Marketlend Academy: how to know if your hobby should be a business

5 Questions to Ask Yourself Before You Turn Your Hobby into a Business


  • Is your great idea a hobby or a business?


When avid Australian gardener Matt Harris became frustrated with traditional plant watering methods, and the pests eating at his produce, he invented a self-watering, enclosed system called Vegepod. In 2016, Harris scored both publicity and an investment on the Australian version of Shark Tank. Since then sales have increased by more than 500 percent.


When Harris first come up with his idea, how could he have been sure it had the potential to become a business? Not every entrepreneur necessarily needs a huge investment to make a business work, but most beginning entrepreneurs will often find themselves wondering when their idea or hobby is ready to become a business. Whether you’re just at the idea stage, or have started selling already, answer these questions to help you decide whether you’re ready to hang a professional shingle.


  • Can it make a profit?



If you want to make a career out of your hobby, first figure out if your idea can generate revenue. After all, a hobby is personal, but a business is commercial. There is also a difference between just making money, and making a profit. Write a business plan and crunch the numbers. Anticipate your revenue and expenses. Will you be in the black? Will you be enough in the black to make a living at this enterprise?



  • Is there a customer base?



If you haven’t begun selling yet, don’t assume that just because you love your own idea that others will too. Conduct some market research to identify who would be willing to spend money on what you’re offering. Take advantage of social media and online survey tools to find your target audience. If you’ve identified a clear interested audience, then it may be time to test the waters by selling your product directly to that audience.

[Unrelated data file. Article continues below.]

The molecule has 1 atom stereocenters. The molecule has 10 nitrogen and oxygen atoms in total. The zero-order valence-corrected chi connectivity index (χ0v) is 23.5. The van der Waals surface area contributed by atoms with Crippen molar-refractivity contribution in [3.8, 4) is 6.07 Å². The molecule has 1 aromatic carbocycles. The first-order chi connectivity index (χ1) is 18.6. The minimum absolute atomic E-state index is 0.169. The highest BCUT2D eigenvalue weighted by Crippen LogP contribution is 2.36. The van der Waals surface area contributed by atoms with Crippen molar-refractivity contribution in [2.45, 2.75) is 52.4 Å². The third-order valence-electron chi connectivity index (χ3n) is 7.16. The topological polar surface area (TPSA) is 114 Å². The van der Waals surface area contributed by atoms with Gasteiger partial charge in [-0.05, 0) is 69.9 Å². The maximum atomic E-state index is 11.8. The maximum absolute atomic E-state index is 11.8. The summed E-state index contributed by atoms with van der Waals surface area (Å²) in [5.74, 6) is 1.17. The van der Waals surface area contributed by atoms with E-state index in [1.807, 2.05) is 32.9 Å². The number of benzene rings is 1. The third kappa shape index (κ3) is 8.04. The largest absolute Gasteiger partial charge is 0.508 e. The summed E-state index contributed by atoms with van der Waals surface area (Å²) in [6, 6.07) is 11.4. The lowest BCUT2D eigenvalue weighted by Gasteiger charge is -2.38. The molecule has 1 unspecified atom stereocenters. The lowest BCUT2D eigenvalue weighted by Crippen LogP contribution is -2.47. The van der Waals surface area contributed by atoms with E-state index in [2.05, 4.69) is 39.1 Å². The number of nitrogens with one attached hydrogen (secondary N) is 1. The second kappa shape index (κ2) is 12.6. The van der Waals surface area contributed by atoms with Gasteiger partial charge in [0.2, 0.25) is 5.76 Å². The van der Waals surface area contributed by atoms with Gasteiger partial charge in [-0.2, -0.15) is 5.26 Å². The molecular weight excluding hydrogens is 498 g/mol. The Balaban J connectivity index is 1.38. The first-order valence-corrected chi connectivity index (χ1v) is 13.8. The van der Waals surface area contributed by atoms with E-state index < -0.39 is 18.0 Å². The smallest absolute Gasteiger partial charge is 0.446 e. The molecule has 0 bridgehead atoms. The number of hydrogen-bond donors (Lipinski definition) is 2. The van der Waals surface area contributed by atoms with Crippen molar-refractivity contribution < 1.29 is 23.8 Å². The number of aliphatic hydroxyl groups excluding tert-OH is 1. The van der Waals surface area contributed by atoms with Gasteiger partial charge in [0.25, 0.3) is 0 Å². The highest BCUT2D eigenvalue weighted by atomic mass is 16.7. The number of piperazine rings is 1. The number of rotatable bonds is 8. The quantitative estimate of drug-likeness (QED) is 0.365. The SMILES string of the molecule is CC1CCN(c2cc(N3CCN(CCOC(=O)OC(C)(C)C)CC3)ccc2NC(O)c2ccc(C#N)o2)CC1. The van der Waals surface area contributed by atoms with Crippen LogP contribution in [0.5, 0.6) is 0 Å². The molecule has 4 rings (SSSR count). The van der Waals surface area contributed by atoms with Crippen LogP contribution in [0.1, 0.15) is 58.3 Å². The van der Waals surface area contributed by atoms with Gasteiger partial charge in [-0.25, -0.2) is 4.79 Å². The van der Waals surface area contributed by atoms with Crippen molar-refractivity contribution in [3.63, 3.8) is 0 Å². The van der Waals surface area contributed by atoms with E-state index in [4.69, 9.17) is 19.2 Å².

• Is there demand?



Identifying your audience goes hand in hand with demand. Signs of high demand include more sales than you are able to fulfill right away, overwhelming requests or positive comments online or on social media, or if you’re having to turn away customers because you’ve got more orders than you can fulfill. If you’re so busy trying to fulfill orders that it’s taking over your life, and you still feel like you’re falling behind, that’s a clear sign that people really want your business. This is the time to invest in your business and help it grow.



  • Are you cut out for running a business?



Even if you’re sure that your business can make money, and you’ve identified both an audience and demand, your business will never take off if you don’t have the time to devote to it. Running a true business will require a full time commitment, and sometimes even more than that. Ask yourself first if this is something you’re willing or able to do. Not everyone is cut out for running a business. Signs that entrepreneurship is right up your ally include a desire to have a personal stake in what you’re working on, a dislike of rules, comfort with working hard, a tendency for seeking out problems and solutions, and a preference for independent thinking and a strong desire to be your own boss.



  • Are you comfortable with risk?



Starting a business is by nature risky. Even if you truly believe in idea will make millions, there is always the possibility that your business will fail. But risk isn’t necessarily bad. The best businesses are often founded after multiple failures, so to get to a successful business probably means failing several times along the way. Be prepared for this. But make sure that this is a risk you’re willing to take, both from a financial and personal standpoint. Also be smart about taking the risk. Taking calculated risks means that you’ve planned every single detail, conducted all the research, and collected all the possible evidence that your business truly has potential. As long as you’ve done that then give it a go. Remember, you can’t learn to walk without falling.